How to Vote In-Person: Voting Early or on Election Day 2022 Midterm Primary and General Election
Primary election season is underway! And the November Midterm General Election will be here before you know it. Many voted using a vote-by-mail ballot last election, due to the pandemic, but in-person voting remains an important option for upcoming elections in 2022. Many states expanded in-person voting options for this year and beyond.
Whether you vote in-person during your state’s early voting period or on Election Day - Tuesday, Nov. 8, 2022. It’s important to get informed about your rights and responsibilities well before the big day. Voters in most states have the option of voting by absentee or mail-in ballot too.
What are your options for in-person voting?
No matter where you live, you can vote in-person on Election Day during both the primary and midterm elections.
- Find your state’s primary election schedule
- This year’s midterm general election will be held on November 8, 2022. Learn more about your state’s election rules for voting on that day.
Almost all states also offer in-person voting at a vote center during an early voting period, often several weeks before an election, depending on the state. This option applies for both the primary election – when voters narrow down candidates for the midterm ticket – and the midterm general election.
- The following 36 states (plus DC) permit registered citizens to vote early in-person: AK, AZ, AR, DE, DC, FL, GA, ID, IL, IN, IA, KS, KY, LA, ME, MD, MI, MA, MN, MT, NE, NJ, NM, NY, NC, ND, OH, OK, PA, RI, SD, TN, TX, VA, WV, WI, and WY
- In addition to offering vote center voting, eight states mail all registered voters a ballot, which may be returned by mail, to a drop-box, or in-person at an early voting location: CA, CO, HI, NV, OR, UT, VT, WA
- The only states that don’t offer any early voting options are: AL, CT, MS, NH, and SC. Since these states don’t offer no-excuse absentee voting either, please make sure to vote on Election Day!
How can you prepare to vote in-person?
1) First, make sure you register to vote.
If you need to register for the first time, or update an address, do so as soon as possible. Most states require citizens to register about a month before the election. A growing number of states, too, permit citizens to register AND vote on the same day, either on Election Day or during an early voting period.
- States with Same Day Registration on Election Day: DC, ID, ME, MN, NH, WI, and WY. CT allow same day registration for the midterm general election but not in the primary on August 9, 2022.
- States with Same Day Registration during an early voting period through Election Day: CA, CO, HI, IA, MD, MI, NV, NM, UT, and VT
- States with Same Day Registration during early voting only: MT and NC
You must provide proof of residency and/or photo ID when registering on the same day as voting. In some states, a utility bill, government paycheck, or bank statement suffices as proof. Come prepared with the necessary documents! Contact your Board of Elections to register today.
2) Second, check your state’s ID requirement, if any.
Thirty-five states require some form of voter ID when you arrive and check-in at the polling place or shortly thereafter. But the rules vary: some require a photo ID, others just a utility bill or some other non-photo form. You can check your state’s ID requirements in US Vote’s state voting information directory.
If you don’t have the required identification, you may be offered a provisional ballot. Some states’ poll workers will require you to produce ID at the Board of Elections office before your provisional ballot will be counted. Others permit you to sign an affidavit attesting to lack of ID and then vote a regular ballot. See below for types of ID laws:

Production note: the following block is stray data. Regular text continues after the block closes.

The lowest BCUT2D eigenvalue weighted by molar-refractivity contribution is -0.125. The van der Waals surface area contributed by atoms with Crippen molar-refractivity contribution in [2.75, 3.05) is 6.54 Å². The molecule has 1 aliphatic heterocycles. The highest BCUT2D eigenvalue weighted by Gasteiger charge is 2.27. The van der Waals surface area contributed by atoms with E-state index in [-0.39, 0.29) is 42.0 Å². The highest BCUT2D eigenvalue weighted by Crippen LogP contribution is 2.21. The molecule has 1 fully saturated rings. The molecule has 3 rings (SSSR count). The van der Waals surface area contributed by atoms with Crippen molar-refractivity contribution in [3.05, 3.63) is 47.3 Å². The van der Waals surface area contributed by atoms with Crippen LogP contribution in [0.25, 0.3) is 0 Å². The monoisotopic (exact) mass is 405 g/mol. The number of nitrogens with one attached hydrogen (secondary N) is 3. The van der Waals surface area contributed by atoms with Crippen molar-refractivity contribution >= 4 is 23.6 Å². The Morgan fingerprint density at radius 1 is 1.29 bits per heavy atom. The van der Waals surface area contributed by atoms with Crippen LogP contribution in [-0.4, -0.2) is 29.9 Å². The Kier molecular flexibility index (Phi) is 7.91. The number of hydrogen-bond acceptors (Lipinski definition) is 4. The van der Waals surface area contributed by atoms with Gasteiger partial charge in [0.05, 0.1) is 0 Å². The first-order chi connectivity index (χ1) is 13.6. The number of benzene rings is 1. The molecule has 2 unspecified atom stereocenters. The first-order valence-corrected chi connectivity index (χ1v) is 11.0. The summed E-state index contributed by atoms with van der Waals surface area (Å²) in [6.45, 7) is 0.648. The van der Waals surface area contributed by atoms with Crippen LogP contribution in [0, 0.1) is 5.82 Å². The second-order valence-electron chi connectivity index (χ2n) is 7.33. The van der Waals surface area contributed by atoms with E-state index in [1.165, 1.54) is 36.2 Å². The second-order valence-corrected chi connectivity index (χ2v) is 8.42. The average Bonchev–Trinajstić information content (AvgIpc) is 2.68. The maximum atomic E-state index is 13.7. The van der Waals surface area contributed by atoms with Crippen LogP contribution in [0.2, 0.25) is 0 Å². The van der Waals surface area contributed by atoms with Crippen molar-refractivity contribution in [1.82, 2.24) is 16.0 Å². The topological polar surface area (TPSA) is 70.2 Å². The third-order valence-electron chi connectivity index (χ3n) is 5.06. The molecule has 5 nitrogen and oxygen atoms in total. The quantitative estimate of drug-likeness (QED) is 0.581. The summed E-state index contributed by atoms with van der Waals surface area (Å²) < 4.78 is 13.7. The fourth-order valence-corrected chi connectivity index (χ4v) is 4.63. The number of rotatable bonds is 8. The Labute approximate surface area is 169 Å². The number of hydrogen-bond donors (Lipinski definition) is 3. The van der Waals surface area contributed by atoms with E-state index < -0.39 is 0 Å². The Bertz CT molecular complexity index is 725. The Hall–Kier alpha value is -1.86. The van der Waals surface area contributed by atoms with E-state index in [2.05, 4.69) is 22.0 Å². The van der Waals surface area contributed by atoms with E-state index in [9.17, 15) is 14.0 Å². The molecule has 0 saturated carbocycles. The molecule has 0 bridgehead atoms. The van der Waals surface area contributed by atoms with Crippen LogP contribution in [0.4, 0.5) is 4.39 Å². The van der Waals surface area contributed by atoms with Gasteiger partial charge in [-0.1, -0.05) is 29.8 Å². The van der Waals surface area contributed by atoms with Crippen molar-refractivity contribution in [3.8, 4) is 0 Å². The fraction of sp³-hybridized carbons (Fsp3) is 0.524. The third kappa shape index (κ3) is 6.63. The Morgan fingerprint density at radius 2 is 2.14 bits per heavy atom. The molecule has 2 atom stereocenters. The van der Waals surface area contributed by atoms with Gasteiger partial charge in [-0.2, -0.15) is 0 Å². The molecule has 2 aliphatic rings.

- Strict photo ID
These states require a voter to produce photo ID at the polls or shortly thereafter at an elections office for the vote to count: AR, GA, IN, KS, MS, TN, and WI
- Non-strict photo ID
These states conduct matches between signatures at registration and sign-in. Or they permit a voter to sign an attestation as to lack of ID or get identified by elections officials if they can’t produce ID at the polls: AL, FL, ID, LA, MI, MT, RI, SC, SD, and TX
- Strict non-photo ID
These states require the voter to produce some documentary identification for the ballot to be counted: AZ, ND, OH, and WY
- Non-strict, non-photo ID
These states permit the voter to cast a ballot without the requested documentation, and will verify eligibility by other means: AK, CO, CT, DE, HI, IA, KY, MO, NH, OK, UT, VA, WA, and WV
3) Third, find your polling place!
Whether you vote during an early voting period or on Election Day, identify your location ahead of time. Consider how long it takes to get there. And be prepared for a line.
Some states – Georgia, for one – now prohibit volunteers from passing out food or water to voters waiting in line. So bring a snack! And maybe a book. A fold-out chair even! Think ahead about what can make your voting experience comfortable and, yes, memorable.
This is especially important for voters with disabilities. Every polling place location must accommodate voters disabilities through some means of assistance and accessible voting.
Note: Often, your early voting site differs from your Election Day polling site. Check with your local election official to find out where to vote, depending on when you go.
Many Americans prefer to vote in-person over convenient absentee voting methods because they like walking into a polling place, marking a ballot, and watching it get scanned or deposited. This can prompt an immediate feeling of civic pride. Do what works for you.
What matters most is that we all get into the habit of voting regularly. Don’t forget to ask for your “I Voted” sticker – and remember, every citizen can, and should be, a voter!